A Stanford study published last month found that 3.6 percent of U.S. adults sleepwalk. That means that more than 8.4 million Americans could be wandering in the night unconscious of their actions. Some, like my brother who once woke up in the kitchen after chewing through a PowerBar wrapper, exhibit harmless behavior. But others may attempt to drive a car or engage in far more dangerous activities.
As reported in a recent Observations post, a subset of sleepwalkers, comprising about 2 percent of the general population in North America and Europe, may be at risk for one of three disorders associated with sleep violence, and related incidents have ranged from running and kicking to assault and even murder. Daisy Yuhas writes:
Because various disorders can underlie sleep violence, investigating incidents is understandably challenging. Michel Cramer Bornemann, [MD,] a sleep specialist at the Minnesota Regional Sleep Disorders Center, and his colleagues at the center’s Sleep Forensics Associates have handled more than 200 forensic cases related to sleep disorders, often at the request of law enforcement. Of these, only arousal disorders have been associated with criminal behavior during sleepwalking. He estimates that about a third of cases the forensics associates encounter involve sleep drugs, such as Ambien, which may increase the risk of experiencing an arousal disorder.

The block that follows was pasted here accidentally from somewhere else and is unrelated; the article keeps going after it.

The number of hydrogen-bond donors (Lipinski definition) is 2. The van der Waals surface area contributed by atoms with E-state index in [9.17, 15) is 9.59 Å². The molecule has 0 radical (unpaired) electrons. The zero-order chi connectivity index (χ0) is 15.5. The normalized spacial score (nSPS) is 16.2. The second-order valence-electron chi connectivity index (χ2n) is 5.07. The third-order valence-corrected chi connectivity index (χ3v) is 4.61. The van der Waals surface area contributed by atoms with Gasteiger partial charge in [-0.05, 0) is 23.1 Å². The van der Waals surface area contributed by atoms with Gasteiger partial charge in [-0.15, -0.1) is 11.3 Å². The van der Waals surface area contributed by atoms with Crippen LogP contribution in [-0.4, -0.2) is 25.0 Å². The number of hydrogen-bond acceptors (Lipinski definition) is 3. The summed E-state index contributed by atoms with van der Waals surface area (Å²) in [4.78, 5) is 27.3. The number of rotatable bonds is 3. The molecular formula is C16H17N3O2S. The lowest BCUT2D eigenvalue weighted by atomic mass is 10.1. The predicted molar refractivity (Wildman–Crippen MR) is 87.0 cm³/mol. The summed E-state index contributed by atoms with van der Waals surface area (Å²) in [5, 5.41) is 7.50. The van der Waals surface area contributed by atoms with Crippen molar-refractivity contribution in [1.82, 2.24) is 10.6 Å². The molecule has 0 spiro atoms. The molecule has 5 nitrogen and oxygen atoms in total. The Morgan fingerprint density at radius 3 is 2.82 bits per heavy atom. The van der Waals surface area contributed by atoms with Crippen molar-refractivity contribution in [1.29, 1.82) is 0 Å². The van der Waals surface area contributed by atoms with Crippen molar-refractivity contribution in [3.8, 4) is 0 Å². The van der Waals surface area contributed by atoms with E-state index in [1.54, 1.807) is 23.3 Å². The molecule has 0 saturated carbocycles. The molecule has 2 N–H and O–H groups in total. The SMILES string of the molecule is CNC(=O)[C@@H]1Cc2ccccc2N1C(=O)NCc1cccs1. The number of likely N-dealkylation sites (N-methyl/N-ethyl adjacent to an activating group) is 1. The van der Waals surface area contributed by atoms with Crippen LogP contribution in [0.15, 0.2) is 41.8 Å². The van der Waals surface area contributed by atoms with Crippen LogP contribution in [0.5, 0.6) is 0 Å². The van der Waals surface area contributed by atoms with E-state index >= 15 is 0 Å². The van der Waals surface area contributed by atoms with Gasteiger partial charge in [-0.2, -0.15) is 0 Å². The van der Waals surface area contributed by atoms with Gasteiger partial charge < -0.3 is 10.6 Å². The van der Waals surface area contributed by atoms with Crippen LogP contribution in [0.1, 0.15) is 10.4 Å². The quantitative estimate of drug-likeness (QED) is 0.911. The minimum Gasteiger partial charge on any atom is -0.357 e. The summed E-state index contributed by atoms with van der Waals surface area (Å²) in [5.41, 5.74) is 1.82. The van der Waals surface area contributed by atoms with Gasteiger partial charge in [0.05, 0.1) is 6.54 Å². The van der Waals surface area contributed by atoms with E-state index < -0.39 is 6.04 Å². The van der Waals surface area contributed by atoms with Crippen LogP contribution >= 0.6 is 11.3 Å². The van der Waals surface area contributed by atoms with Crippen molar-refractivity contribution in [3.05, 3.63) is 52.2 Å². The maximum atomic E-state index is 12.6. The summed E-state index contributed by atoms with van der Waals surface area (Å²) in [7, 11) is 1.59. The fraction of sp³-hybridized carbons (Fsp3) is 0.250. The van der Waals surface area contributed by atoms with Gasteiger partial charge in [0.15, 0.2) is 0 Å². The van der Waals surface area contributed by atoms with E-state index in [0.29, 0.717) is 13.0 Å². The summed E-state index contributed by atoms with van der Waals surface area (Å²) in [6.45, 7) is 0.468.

Ongoing research to better understand the brain states of those afflicted by such disorders is highlighted in a feature (subscription required) in the latest issue of Scientific American. The article also discusses symptoms of arousal disorders, wherein a person “operates in a mental state between wakefulness and sleep, carrying out complex behaviors with no evident conscious awareness.” Other disorders associated with sleep violence include nocturnal frontal lobe epilepsy and rapid eye movement (REM) sleep behavior disorder.